20th Century Fox Television delivered two of the most iconic television series of all time in the 1970s beginning with M*A*S*H (1972-83), which won a whopping 14 Emmys and can still be seen in syndication. The show’s series finale set records, with 106 million people tuning in to watch the two-and-a-half-hour final episode. For years The Love Boat (1977-86), which aired on ABC, was a ratings behemoth.
In the 1980s, 20th Century Fox expanded its streak of box-office and critical releases, including
Star Wars: Episode V ‑ The Empire Strikes Back (1980), Nine to Five (1980)—featuring the film debut of Dolly Parton—and the Oscar-nominated The Verdict (1982), directed by Sidney Lumet and starring Paul Newman, with a script from David Mamet. Star Wars: Episode VI ‑ Return of the Jedi (1983) took audiences further into the Star Wars saga, and Romancing the Stone (1984) was a charming throwback starring Michael Douglas and Kathleen Turner and directed by up-and-coming director Robert Zemeckis.
In 1985, Rupert Murdoch purchased 20th Century Fox as the Studio extended its historical run. Cocoon (1985), directed by Ron Howard, starred such screen stalwarts as Don Ameche, Hume Cronyn, and Jessica Tandy. Other 20th Century Fox films from this decade include The Princess Bride (1987); Wall Street (1987), directed by Oliver Stone and starring Michael Douglas, who received the Best Actor Oscar for his iconic star turn as Gordon Gekko; Broadcast News (1987), directed by James L. Brooks; Predator (1987), starring Arnold Schwarzenegger; Big (1988), produced by Brooks, directed by Penny Marshall and starring Tom Hanks; and Die Hard (1988), which made the Fox Plaza Tower a popular site on Hollywood tours. The decade concluded with the dazzling effects James Cameron brought to life in The Abyss (1989).
In the 1980s, 20th Century Fox Television debuted a host of series that have secured their places in television history, including the multiple-Emmy-winning L.A. Law (1986-94); Doogie Howser, M.D. (1989-93), starring Neil Patrick Harris; Married… with Children (1987-97); and The Simpsons (1989 and still going strong 30 years—and 33 Emmys—later).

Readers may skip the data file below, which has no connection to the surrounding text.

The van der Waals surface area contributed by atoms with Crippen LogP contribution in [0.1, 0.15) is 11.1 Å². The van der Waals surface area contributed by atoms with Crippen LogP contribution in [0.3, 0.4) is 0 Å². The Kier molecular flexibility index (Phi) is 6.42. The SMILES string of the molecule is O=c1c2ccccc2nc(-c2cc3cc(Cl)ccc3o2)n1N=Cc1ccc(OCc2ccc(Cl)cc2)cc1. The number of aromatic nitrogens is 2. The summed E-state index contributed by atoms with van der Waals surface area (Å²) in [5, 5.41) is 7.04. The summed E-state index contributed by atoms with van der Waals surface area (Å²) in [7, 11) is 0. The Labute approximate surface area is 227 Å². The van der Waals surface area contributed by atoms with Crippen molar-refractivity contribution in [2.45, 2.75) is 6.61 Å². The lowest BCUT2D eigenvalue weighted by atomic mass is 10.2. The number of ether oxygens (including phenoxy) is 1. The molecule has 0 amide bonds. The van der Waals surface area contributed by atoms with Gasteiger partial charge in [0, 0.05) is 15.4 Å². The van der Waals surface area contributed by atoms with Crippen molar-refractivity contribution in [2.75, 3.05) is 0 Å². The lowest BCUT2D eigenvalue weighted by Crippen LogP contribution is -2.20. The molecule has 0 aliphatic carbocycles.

In 1994, 20th Century Fox launched four new film production companies—Fox Searchlight, Fox Family, Fox 2000, and 20th Century Fox Animation—and enjoyed another decade of producing popular and critically successful films.
Edward Scissorhands (1990), from the inimitable Tim Burton, kicked off the decade stylishly along with Home Alone (1990), which secured Chris Columbus’ status as the go-to director for family films. Mrs. Doubtfire (1993) starred Disney Legend Robin Williams in one of his most memorable roles. Speed (1994), with its signature line—“Stay on or get off?”—became Sandra Bullock’s career-making vehicle.
The Brothers McMullen (1995), starring, written, and directed by Edward Burns, became the first Fox Searchlight release, and The Full Monty (1997) was Searchlight’s first huge box office hit. Anastasia (1997) was the first movie from Fox Family Films and was nominated for two Academy Awards.
Director James Cameron’s classic Titanic (1997) became a pop culture sensation and won 11 Oscars, including Best Picture, Director, Cinematography, and Original Song. Director David Fincher’s Fight Club brought the decade to an astonishing close.
The 1990s were just as impressive for 20th Century Fox Television as the studio launched iconic television series including In Living Color (1990-2000), featuring new comedy talent, including Jim Carrey, David Alan Grier, Damon Wayans, and Jamie Foxx; Beverly Hills 90210 (1990-2000); Melrose Place (1992-1999); The X-Files (1993–2002), which won 15 Emmys® ; NYPD Blue (1993-2005), a 20-Emmy winner that aired on ABC and was created by Steven Bochco and Dave Milch; Chicago Hope (1994-2000), a seven-Emmy winner created by David E. Kelley; Ally McBeal (1997-2000), a seven-Emmy winner also created by David E. Kelley; Buffy the Vampire Slayer (1997-2003), created by Joss Whedon based on his feature film; and Family Guy (1999-2002, 2004-present), created by Seth MacFarlane.